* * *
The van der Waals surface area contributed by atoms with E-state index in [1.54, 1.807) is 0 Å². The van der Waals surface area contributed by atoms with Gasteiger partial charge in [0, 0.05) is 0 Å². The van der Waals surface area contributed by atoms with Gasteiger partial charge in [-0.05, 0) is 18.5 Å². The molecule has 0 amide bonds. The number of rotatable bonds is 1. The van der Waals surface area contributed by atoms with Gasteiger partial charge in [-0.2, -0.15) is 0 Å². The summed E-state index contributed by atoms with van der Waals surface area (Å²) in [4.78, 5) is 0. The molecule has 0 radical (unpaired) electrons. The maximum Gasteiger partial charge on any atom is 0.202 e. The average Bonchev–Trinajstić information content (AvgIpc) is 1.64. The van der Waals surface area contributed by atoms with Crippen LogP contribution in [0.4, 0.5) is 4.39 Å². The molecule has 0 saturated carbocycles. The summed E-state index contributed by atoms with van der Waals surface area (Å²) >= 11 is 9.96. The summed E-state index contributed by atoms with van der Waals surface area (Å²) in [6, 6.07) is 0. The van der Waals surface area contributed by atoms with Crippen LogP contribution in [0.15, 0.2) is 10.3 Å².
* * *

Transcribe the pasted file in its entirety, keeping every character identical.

The van der Waals surface area contributed by atoms with E-state index in [1.54, 1.807) is 0 Å². The van der Waals surface area contributed by atoms with Gasteiger partial charge in [0, 0.05) is 0 Å². The van der Waals surface area contributed by atoms with Gasteiger partial charge in [-0.05, 0) is 18.5 Å². The molecule has 0 amide bonds. The number of rotatable bonds is 1. The van der Waals surface area contributed by atoms with Gasteiger partial charge in [-0.2, -0.15) is 0 Å². The summed E-state index contributed by atoms with van der Waals surface area (Å²) in [4.78, 5) is 0. The molecule has 0 radical (unpaired) electrons. The maximum Gasteiger partial charge on any atom is 0.202 e. The average Bonchev–Trinajstić information content (AvgIpc) is 1.64. The van der Waals surface area contributed by atoms with Crippen LogP contribution in [0.4, 0.5) is 4.39 Å². The molecule has 0 saturated carbocycles. The summed E-state index contributed by atoms with van der Waals surface area (Å²) >= 11 is 9.96. The summed E-state index contributed by atoms with van der Waals surface area (Å²) in [6, 6.07) is 0. The van der Waals surface area contributed by atoms with Crippen LogP contribution in [0.15, 0.2) is 10.3 Å².